Taking leaps has always been a passion of mine. You could say I was born to leap off stuff. As a small child, I jumped out of trees into piles of leaves. In high school and college my favorite sport was “jumping off of things into bodies of water". Some examples of this include cliff-jumping at a local ravine and train trestle-diving at a nearby lake in central Wisconsin. In the Army, I signed up for a special course called Air Assault- the crowning achievement being a rappel-assisted jump out of a helicopter. When it comes to those less tangible leaps, like choosing to go to grad school, getting married or moving to a new part of the country, I’ve always been more cautious.
Fast forward a few years and I discovered mountain biking, and a whole new endeavor that allowed me the ability to launch myself off things. I slowly became more and more immersed in mountain biking. There were a lot of unintentional leaps, crashes, and plenty of moments of self-doubt. It turns out that even for someone who dreams about finding things to throw herself off of, it’s not always easy to take leaps.
The first real drop I ever hit was at Keystone Bike Park at a skills clinic. I was only able to get up the nerve to hit the 3 foot drop after watching multiple people flawlessly execute the feature first, and then being “towed in” by my good friend Sienna. After that first drop at Keystone, I thought I would be able to hit everything obstacle I encountered on the trail. Not true.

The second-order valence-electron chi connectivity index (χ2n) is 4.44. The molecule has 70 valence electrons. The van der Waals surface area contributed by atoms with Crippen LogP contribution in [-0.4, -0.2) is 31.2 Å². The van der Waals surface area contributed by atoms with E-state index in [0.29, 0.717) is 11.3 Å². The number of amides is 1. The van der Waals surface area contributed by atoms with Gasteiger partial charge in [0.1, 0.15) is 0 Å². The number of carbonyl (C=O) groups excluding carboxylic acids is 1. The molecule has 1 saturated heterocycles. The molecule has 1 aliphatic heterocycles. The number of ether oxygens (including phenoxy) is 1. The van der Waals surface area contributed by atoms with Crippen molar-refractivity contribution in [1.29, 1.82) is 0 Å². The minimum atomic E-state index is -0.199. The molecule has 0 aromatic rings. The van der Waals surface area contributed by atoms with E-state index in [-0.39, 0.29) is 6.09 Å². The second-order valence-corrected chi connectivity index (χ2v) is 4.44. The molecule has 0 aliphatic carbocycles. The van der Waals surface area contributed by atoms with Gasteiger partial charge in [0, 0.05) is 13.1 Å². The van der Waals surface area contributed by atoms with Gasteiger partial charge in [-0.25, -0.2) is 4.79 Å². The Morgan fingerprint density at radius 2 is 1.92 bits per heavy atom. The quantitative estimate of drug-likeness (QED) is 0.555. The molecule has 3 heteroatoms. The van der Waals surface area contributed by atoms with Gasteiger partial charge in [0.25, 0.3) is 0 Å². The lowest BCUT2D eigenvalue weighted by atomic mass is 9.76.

These days I fancy myself a mountain bike skills coach and a professional enduro racer. I’ve competed as a pro in 5 countries and occasionally even landed on the podium. I may have been born with a strong desire to jump off stuff and a passion for mountain biking that has taken me to the highest level, but that doesn’t necessarily mean that it’s easy for me to take a leap. Despite all these accolades, I find that I often have to gain strength from the support of others when I’m looking at leaping into a new style of riding or a different career endeavor. Just a few months ago, I sent my first road gap (squeal), but only after a kind stranger offered to tow me in and demonstrate the proper speed (thanks again, kind stranger).
I don’t always recommend taking physical leaps or falls off a mountain - they can be dangerous (just ask Christy)! But when it comes to those real leaps, like changing your lifestyle or conquering a fear, I do recommend that you: ask for help, practice and tell people. This can mean you tell your boyfriend or your neighbor or the WHOLE INTERNET, and then LEAP! Facing your fears and taking a leap is something that we can all get better at with the right tools. Taking leaps is the key to learning to fly!
I recently decided to try something completely out of my comfort zone: the Colorado Trail Race. The CTR is a 500+ mile, self-supported bikepacking race. My goal is to finish. I asked for a coach to help me train and for other experienced bikepackers to help me plan. I’m going to go on lots of mini bikepacking adventures for practice and I’ve made this leap public by deciding to race as a fundraiser for the Check-In Foundation, in memory of a dear friend and fellow mountain biker, Tricia Leigh Shadell. I’m telling everyone about it and I hope that I’m able to help keep Tricia’s spirit of kindness with me as I fly across Colorado this summer.
Race Manager /Board Member Colorowdies Mountain Bike Crew
Juliana Grassroots ambassador/SRAM ambassador